Casimir Stone
March 29, 2022

Last week was Metaverse Fashion Week in Decentraland, as some 70 clothing brands — if you can call ‘digital wearables’ clothing — competed for the legendary sartorial tastes of the degen community. On the plus side, some designers argue, the blockchain will one day allow you to try on clothes with your own body shape without having to leave your home. The only downside being, Bezos already solved that particular problem, and no one has this body shape:

So, as much as I’d like to provide you with a Gossip-Girl-esque teardown of all 70 digital wearable lines, I fear I’d find it to be a repetitive, redundant exercise. I’d rather devote my energy to figuring out just why the hell web3 is so damn ugly in the first place.

We’ve more or less made our bones by taking cheap shots at the prevailing aesthetic of NFTs and web3 at large — a cross between stoner notebook doodles, pre-2000s video game graphics, and softcore DeviantArt hentai. Today, I wanted to take some time to dive a little deeper into what the web3 aesthetic actually is and unpack the implications of what could be a generation-defining vibe.

The aesthetics of web3 appear to be primarily derived from vaporwave, a microgenre of music from the early ’10s. It was initially a meme, circulating on indie music distribution platforms and imageboards, with visuals and samples hearkening back to the ’02 Macintosh Plus’ era of the Internet. And vaporwave collages of out-of-date operating systems, antiquated 3D graphics, and marble statues are, indeed, ugly. 

That’s also, it turns out, kind of the whole point. Vaporwave basically emerged as a memetic critique of capitalism, as evinced by its Marxist spinoff genre, Laborwave. Of course, memes evolve, become co-opted, and lose coherent meaning (as evinced by the inevitable alt-right inversion, Faschwave). But the basic intent behind the initial movement seemed to be highlighting the hollowness of consumerist culture in the late ’80s to early ’00s, through exaggerated reuse of their lifeless corporate art style.

Then — because it turns out a lot of vaporwave music is actually kinda good — it got serious coverage in a series of niche outlets and became a bit of a subculture in and of itself. At which point, it wound up in the hands of Justin Bieber / Ed Sheeran types, who’ve made careers out of draining trends dry for mass consumption potential. And, by the ’20s, the irreverent brand references, retro anime imagery, and Nickelodeon slime purples had become the preferred vibe of the extremely online — only now without any of the inherent irony left. 

Enter web3. The initial results of a Google Image search for ‘metaverse’ could easily be vaporwave memes lampooning corporations for appropriating their aesthetic, if they weren’t, unironically, actually just corporations appropriating their aesthetic. 

Some major NFT collections, such as Dreamloops, take explicit cues from the vapor distroids, too. But, by and large, the PFP projects defining the NFT ‘look’ — Bored Apes, Lazy Lions, CryptoPunks — are more indebted to the inorganic branding vaporwave exists to mock.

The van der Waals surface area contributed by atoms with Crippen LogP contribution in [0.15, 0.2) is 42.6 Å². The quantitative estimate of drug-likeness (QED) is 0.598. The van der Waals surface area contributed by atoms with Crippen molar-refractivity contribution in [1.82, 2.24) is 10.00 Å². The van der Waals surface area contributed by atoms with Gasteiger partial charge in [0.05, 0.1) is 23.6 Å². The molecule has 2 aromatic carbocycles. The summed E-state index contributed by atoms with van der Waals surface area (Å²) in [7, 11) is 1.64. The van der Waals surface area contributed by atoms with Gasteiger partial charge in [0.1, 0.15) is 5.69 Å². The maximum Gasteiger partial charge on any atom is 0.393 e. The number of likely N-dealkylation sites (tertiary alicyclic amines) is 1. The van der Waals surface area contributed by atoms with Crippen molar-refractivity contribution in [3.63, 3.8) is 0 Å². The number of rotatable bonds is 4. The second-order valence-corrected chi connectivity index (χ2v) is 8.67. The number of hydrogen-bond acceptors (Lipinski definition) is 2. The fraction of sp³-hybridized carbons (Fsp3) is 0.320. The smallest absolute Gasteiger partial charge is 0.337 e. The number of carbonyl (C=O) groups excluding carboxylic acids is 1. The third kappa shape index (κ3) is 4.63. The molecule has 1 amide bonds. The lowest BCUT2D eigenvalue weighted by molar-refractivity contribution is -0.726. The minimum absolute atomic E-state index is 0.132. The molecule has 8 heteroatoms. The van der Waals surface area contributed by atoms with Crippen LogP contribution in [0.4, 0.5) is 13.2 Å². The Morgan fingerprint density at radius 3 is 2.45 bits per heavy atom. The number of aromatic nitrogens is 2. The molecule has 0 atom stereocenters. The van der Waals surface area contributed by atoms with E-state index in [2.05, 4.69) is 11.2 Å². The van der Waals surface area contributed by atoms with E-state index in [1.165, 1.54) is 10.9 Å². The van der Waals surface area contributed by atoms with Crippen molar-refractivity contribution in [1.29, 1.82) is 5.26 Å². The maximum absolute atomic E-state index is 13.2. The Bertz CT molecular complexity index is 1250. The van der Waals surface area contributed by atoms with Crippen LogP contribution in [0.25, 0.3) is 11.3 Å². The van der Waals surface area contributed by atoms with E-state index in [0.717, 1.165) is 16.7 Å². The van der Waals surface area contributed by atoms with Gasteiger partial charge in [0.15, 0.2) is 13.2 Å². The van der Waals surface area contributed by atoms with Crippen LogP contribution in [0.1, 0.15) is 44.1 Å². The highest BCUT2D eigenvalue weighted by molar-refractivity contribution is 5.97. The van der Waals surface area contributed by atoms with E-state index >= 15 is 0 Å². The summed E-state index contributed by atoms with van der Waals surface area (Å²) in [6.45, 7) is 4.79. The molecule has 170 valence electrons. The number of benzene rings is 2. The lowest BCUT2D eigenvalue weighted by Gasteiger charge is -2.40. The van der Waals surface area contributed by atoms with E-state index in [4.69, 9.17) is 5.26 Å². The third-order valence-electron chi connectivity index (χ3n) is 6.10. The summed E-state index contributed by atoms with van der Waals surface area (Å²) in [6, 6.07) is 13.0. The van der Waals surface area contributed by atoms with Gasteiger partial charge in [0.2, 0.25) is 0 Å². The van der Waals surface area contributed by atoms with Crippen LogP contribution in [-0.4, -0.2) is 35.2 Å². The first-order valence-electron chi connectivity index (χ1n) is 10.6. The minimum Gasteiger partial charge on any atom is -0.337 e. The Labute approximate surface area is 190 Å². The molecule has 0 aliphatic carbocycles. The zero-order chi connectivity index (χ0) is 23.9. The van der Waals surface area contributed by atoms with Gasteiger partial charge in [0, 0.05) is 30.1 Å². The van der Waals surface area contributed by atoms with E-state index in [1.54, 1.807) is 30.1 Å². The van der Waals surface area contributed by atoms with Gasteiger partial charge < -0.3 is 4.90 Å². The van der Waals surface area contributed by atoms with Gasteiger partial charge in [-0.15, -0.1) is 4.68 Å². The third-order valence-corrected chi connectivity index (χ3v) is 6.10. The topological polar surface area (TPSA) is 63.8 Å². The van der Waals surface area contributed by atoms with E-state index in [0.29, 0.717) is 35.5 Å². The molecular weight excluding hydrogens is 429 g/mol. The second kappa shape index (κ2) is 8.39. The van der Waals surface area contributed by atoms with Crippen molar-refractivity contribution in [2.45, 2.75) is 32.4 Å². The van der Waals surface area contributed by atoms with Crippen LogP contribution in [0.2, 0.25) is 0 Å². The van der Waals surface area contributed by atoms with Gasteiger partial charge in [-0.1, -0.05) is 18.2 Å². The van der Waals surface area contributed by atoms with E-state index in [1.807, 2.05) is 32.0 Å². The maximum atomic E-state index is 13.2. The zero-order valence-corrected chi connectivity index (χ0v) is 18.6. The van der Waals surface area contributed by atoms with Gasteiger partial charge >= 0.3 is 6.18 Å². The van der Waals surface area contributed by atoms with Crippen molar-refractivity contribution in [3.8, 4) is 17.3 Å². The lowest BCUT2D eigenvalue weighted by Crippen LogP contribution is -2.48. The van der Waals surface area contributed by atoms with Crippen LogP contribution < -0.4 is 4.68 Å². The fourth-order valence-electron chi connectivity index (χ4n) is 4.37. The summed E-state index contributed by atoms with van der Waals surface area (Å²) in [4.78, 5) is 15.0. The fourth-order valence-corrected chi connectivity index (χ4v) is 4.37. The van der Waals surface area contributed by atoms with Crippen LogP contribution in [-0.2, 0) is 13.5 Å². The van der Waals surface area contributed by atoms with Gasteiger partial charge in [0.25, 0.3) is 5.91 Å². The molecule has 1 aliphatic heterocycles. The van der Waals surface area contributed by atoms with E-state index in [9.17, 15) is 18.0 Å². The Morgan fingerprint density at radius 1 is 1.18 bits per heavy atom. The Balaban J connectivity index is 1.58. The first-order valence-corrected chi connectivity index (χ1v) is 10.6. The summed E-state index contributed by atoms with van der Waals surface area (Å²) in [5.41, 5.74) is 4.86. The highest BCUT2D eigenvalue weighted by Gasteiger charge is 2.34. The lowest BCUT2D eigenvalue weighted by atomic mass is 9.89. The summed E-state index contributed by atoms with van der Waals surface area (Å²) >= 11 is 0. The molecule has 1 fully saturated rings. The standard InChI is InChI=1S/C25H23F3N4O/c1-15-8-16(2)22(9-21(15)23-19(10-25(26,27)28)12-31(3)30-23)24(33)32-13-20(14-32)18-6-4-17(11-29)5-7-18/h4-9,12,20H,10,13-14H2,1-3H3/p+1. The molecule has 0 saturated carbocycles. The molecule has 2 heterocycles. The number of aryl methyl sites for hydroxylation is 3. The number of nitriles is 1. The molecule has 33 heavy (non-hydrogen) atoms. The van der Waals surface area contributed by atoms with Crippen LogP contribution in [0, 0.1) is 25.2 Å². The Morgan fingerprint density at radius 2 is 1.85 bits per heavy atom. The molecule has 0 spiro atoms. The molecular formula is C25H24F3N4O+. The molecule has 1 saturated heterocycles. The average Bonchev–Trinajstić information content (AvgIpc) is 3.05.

The ‘clip art sheen’ of these projects can be attributed to their generative nature, YouTuber Solar Sands argues, in a video accurately titled, ‘Why are NFTs so Ugly?‘ When you’re specifically designing artwork as a series of interchangeable attributes to be mixed and matched by an algorithm, the results run the risk of being glossy focus-grouped mascots at best, uncanny valley nightmare fuel at worst. 

(Our own foray into the wild world of algorithmically generated profile pictures falls squarely into the latter category.)

So, what, then, are the wider implications of the ugliest cultural mania this side of  Troll dolls? After all, this aesthetic has been cosigned by billionaires, art galleries, and pop stars. Witch house feminists, alt-right trolls, and mid-30s tech bros alike are opting to present as cheap, lifeless cartoon characters. And even if web3 somehow glows up in the next few years, this current iteration will surely be embraced — or, at least, wistfully chaffed — by subcultures and microgenres for years to come.

Well, I’d argue that ‘objective’ aesthetic pleasantry and generation-defining vibes by no means go hand in hand. In fact, they may be mutually exclusive. Look no further than the leisure suits of the ’70s, neon of the ’80s, wide leg jeans of the ’90s, velour of the aughts, etc. While there are timeless trends in every era just waiting to be revived by the jawn-tiest of future generations (read: the forthcoming comeback of indie sleaze) they tend to be confined to countercultures. Like vaporwave, sometimes these niches catch the attention of the popular culture and become assimilated into it. But, for a vibe to go mainstream, it must be alchemically loud, unique, and devoid enough of character to be ripped off ad nauseam. In other words, it must be ugly. 

As our own El Prof succinctly put it, ‘generating stuff is easy, generating quality is hard’. And, since mass consumption means generating mass quantities, it’s no wonder that, the more popular our culture becomes, the less pretty it gets. This was true long before said generating was done by computers, and it’ll only get truer now. Besides, cultural consensus aside, there’s no such thing as ‘objective’ in aesthetics. Beauty is in the eye of the beholder, and (far more important to these web3 ‘artists’) the law of large numbers points, on average, to success. They have, can, and will continue to strike gold, at the small cost of littering the metaverse with future vaporwave fodder. 

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